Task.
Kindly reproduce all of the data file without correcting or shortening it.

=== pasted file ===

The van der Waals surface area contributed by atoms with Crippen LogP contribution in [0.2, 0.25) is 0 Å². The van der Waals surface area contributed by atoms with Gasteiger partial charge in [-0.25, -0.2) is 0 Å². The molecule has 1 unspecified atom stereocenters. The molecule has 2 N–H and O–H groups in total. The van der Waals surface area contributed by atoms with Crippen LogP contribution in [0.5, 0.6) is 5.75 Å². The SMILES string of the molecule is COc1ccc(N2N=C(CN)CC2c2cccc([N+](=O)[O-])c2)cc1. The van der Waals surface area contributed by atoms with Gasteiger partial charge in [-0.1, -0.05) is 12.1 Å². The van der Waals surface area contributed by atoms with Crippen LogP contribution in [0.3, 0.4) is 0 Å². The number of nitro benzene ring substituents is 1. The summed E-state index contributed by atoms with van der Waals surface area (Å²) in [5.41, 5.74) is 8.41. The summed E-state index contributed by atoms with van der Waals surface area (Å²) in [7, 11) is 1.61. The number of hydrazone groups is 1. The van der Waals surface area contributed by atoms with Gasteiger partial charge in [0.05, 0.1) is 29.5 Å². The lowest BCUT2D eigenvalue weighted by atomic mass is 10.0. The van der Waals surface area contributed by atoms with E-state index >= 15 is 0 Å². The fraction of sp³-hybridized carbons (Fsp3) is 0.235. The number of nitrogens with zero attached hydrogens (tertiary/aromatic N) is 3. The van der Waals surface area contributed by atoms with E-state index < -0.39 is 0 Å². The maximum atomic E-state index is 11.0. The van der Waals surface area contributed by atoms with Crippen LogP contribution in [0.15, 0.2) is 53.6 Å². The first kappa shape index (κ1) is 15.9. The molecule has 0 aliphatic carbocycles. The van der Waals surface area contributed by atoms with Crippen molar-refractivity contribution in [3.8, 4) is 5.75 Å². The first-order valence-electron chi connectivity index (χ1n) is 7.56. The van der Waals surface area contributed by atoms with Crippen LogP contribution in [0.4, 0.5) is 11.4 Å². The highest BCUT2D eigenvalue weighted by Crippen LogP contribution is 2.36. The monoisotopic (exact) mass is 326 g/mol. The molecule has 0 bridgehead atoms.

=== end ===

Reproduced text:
The van der Waals surface area contributed by atoms with Crippen LogP contribution in [0.2, 0.25) is 0 Å². The van der Waals surface area contributed by atoms with Gasteiger partial charge in [-0.25, -0.2) is 0 Å². The molecule has 1 unspecified atom stereocenters. The molecule has 2 N–H and O–H groups in total. The van der Waals surface area contributed by atoms with Crippen LogP contribution in [0.5, 0.6) is 5.75 Å². The SMILES string of the molecule is COc1ccc(N2N=C(CN)CC2c2cccc([N+](=O)[O-])c2)cc1. The van der Waals surface area contributed by atoms with Gasteiger partial charge in [-0.1, -0.05) is 12.1 Å². The van der Waals surface area contributed by atoms with Crippen LogP contribution in [0.3, 0.4) is 0 Å². The number of nitro benzene ring substituents is 1. The summed E-state index contributed by atoms with van der Waals surface area (Å²) in [5.41, 5.74) is 8.41. The summed E-state index contributed by atoms with van der Waals surface area (Å²) in [7, 11) is 1.61. The number of hydrazone groups is 1. The van der Waals surface area contributed by atoms with Gasteiger partial charge in [0.05, 0.1) is 29.5 Å². The lowest BCUT2D eigenvalue weighted by atomic mass is 10.0. The van der Waals surface area contributed by atoms with E-state index >= 15 is 0 Å². The fraction of sp³-hybridized carbons (Fsp3) is 0.235. The number of nitrogens with zero attached hydrogens (tertiary/aromatic N) is 3. The van der Waals surface area contributed by atoms with E-state index < -0.39 is 0 Å². The maximum atomic E-state index is 11.0. The van der Waals surface area contributed by atoms with Crippen LogP contribution in [0.15, 0.2) is 53.6 Å². The first kappa shape index (κ1) is 15.9. The molecule has 0 aliphatic carbocycles. The van der Waals surface area contributed by atoms with Crippen molar-refractivity contribution in [3.8, 4) is 5.75 Å². The first-order valence-electron chi connectivity index (χ1n) is 7.56. The van der Waals surface area contributed by atoms with Crippen LogP contribution in [0.4, 0.5) is 11.4 Å². The highest BCUT2D eigenvalue weighted by Crippen LogP contribution is 2.36. The monoisotopic (exact) mass is 326 g/mol. The molecule has 0 bridgehead atoms.